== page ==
Having extensive applicability, it must be emphasised that the provisions of the CPA regarding safety monitoring and recall (section 60), and liability or damages caused by goods (section 61) apply to all transactions, even transactions exempted from the CPA.
Botha says that most organisations operating in the supply chain as a producer, importer, distributor or retailer of goods, or as a service provider or marketer, will fall under the auspices of the CPA - as will foreign suppliers, non-profit organisations, organs of State in their capacity as suppliers of goods and services, clubs, trade unions and franchisors/franchisees.
With the CPA now fully effective, Botha says that businesses should have been prepared for its implementation.
"This would have meant reviewing standard business terms and conditions to ensure they do not contain unfair contract or prohibited terms; arranging appropriate insurance cover and reviewing product instructions and labelling to minimise the risk of being held liable under the product liability provisions; correctly positioning disclaimers and limitation of liability clauses in agreements to ensure that the consumer's attention is drawn to such clauses at initiation of the transaction; amending communications with the consumer to ensure they avoid legal and technical jargon, and are in plain and understandable language; ensuring fair product pricing and appropriate disclosure of such prices; and reviewing marketing practices to ensure that advertising is not misleading, deceptive or even fraudulent."
She notes that the appropriate training of client-facing staff is important to ensure that their interaction with consumers complies with the CPA and that they are aware of its requirements. For example, staff should know the provisions relating to the implied warranty of quality, and what should be done when consumers want to return defective goods within six months of their delivery.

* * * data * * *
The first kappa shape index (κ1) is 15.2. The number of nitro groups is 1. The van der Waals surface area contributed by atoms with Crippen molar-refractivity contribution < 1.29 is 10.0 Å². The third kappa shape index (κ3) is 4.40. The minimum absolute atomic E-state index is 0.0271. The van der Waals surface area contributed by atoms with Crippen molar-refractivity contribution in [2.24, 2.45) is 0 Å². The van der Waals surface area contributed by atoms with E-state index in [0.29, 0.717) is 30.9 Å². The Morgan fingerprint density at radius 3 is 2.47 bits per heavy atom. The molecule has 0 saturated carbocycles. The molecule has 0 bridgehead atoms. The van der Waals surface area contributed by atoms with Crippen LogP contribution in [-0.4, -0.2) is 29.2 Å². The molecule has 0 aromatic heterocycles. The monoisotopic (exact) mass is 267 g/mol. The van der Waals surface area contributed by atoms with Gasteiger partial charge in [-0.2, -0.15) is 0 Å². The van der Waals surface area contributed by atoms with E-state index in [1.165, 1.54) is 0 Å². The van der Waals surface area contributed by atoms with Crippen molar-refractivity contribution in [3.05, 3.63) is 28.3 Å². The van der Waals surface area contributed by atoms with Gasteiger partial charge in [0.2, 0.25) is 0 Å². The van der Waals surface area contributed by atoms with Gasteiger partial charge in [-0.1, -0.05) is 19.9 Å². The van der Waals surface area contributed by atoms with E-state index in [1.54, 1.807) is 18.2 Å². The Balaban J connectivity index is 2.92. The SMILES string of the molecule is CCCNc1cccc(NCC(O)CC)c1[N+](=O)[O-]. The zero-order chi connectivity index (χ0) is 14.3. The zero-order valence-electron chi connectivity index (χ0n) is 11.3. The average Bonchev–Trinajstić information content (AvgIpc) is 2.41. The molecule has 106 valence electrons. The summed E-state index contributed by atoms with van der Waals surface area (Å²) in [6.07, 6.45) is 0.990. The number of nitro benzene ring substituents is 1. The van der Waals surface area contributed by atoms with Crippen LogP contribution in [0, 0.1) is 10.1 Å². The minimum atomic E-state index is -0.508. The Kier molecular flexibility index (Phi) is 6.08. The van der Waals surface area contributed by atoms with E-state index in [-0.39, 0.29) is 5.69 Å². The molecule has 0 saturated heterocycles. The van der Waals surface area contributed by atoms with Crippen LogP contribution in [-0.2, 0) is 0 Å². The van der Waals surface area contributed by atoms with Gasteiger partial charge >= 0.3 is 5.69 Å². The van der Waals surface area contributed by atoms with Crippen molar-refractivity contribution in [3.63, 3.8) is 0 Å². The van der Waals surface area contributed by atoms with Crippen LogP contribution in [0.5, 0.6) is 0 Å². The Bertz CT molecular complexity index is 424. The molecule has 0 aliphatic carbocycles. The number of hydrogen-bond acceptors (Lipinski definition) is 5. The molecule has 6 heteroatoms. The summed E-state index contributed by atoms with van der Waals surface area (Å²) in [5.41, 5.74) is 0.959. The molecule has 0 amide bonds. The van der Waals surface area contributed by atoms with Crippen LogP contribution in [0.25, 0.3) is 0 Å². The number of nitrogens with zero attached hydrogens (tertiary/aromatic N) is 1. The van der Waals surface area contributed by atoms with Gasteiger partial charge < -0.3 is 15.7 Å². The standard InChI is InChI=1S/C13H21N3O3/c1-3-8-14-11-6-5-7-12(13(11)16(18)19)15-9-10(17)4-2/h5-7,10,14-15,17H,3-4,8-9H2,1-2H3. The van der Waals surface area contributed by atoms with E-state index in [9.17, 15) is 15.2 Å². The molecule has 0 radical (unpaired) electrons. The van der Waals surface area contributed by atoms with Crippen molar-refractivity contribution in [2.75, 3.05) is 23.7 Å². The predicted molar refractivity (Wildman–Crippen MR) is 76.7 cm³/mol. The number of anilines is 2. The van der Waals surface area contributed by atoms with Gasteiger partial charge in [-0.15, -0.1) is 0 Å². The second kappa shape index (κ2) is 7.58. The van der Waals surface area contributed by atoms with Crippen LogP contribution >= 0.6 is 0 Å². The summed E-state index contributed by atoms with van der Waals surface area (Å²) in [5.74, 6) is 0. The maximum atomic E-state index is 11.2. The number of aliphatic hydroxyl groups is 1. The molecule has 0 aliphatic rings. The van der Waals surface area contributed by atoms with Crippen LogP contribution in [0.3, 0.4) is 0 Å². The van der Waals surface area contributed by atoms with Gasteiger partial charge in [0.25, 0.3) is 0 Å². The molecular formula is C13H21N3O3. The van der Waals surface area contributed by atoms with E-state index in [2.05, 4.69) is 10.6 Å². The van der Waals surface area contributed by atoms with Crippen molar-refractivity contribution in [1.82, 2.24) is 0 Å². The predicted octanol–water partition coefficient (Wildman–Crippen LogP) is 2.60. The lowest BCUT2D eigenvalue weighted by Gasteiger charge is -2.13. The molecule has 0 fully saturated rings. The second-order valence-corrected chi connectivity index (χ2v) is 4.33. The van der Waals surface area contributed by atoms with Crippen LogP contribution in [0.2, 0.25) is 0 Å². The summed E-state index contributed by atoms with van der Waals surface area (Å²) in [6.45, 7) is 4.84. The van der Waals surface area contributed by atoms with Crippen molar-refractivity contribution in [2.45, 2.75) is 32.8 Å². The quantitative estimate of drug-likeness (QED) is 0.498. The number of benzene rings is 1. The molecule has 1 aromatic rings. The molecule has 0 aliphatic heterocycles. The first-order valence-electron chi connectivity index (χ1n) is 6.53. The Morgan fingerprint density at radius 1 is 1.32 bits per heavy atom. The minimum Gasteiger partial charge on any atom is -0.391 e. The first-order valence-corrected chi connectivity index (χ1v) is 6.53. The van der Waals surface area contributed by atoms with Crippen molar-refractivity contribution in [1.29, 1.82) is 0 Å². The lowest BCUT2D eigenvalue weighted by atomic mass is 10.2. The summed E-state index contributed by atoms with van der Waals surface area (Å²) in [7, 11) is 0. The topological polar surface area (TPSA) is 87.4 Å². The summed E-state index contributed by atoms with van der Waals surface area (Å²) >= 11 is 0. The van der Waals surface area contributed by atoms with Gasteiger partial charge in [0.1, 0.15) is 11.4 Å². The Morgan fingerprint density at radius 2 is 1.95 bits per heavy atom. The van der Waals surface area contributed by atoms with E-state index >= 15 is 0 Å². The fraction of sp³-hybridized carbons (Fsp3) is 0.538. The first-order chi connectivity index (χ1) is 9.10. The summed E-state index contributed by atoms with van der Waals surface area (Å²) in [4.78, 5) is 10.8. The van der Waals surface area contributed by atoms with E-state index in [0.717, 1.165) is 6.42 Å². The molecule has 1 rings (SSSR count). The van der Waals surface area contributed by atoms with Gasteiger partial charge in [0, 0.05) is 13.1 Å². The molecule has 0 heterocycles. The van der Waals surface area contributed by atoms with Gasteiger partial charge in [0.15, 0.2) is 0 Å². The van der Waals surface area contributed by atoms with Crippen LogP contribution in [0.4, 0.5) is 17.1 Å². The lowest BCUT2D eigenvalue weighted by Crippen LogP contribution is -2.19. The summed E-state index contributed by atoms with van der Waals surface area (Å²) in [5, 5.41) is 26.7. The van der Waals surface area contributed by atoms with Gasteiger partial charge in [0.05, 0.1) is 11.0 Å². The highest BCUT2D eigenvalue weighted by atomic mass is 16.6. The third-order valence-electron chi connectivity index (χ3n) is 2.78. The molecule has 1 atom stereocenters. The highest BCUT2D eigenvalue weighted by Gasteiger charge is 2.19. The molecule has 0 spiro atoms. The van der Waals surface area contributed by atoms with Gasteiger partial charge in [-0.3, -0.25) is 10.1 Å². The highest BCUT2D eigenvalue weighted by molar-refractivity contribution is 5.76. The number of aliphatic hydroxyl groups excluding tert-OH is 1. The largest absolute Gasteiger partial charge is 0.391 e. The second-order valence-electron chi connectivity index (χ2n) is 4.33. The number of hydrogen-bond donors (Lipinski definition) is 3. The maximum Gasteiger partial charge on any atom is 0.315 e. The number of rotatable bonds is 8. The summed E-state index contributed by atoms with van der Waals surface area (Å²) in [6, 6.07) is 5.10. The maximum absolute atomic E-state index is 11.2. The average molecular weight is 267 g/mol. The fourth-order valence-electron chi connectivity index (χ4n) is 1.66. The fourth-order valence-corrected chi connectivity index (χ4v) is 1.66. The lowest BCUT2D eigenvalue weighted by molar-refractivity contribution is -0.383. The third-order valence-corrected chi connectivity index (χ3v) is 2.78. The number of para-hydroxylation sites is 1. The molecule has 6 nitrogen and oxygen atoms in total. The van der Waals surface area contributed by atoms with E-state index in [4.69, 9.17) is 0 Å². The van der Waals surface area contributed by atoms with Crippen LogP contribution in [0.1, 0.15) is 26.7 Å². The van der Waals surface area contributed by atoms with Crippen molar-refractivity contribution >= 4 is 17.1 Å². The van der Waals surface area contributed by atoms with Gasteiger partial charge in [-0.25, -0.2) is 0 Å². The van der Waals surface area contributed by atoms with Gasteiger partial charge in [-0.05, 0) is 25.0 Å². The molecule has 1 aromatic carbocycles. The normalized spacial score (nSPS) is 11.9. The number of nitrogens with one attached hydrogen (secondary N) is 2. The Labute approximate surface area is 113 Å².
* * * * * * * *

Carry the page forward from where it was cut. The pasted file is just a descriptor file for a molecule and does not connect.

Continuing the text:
Botha emphasises the penalties for non-compliance with the CPA.
"A CPA offence can attract a possible fine, or imprisonment for a period not exceeding 12 months, or both. And there are onerous penalties if a person is convicted of a breach of confidence - a fine, or imprisonment for a period not exceeding 10 years, or both. A breach of confidence occurs when a person discloses any personal or confidential information concerning the affairs of any person, obtained in carrying out any function in terms of the CPA. Additionally, the National Consumer Tribunal may impose administrative fines for prohibited or required conduct, limited to the greater of 10% of annual turnover during the preceding financial year or one million rand."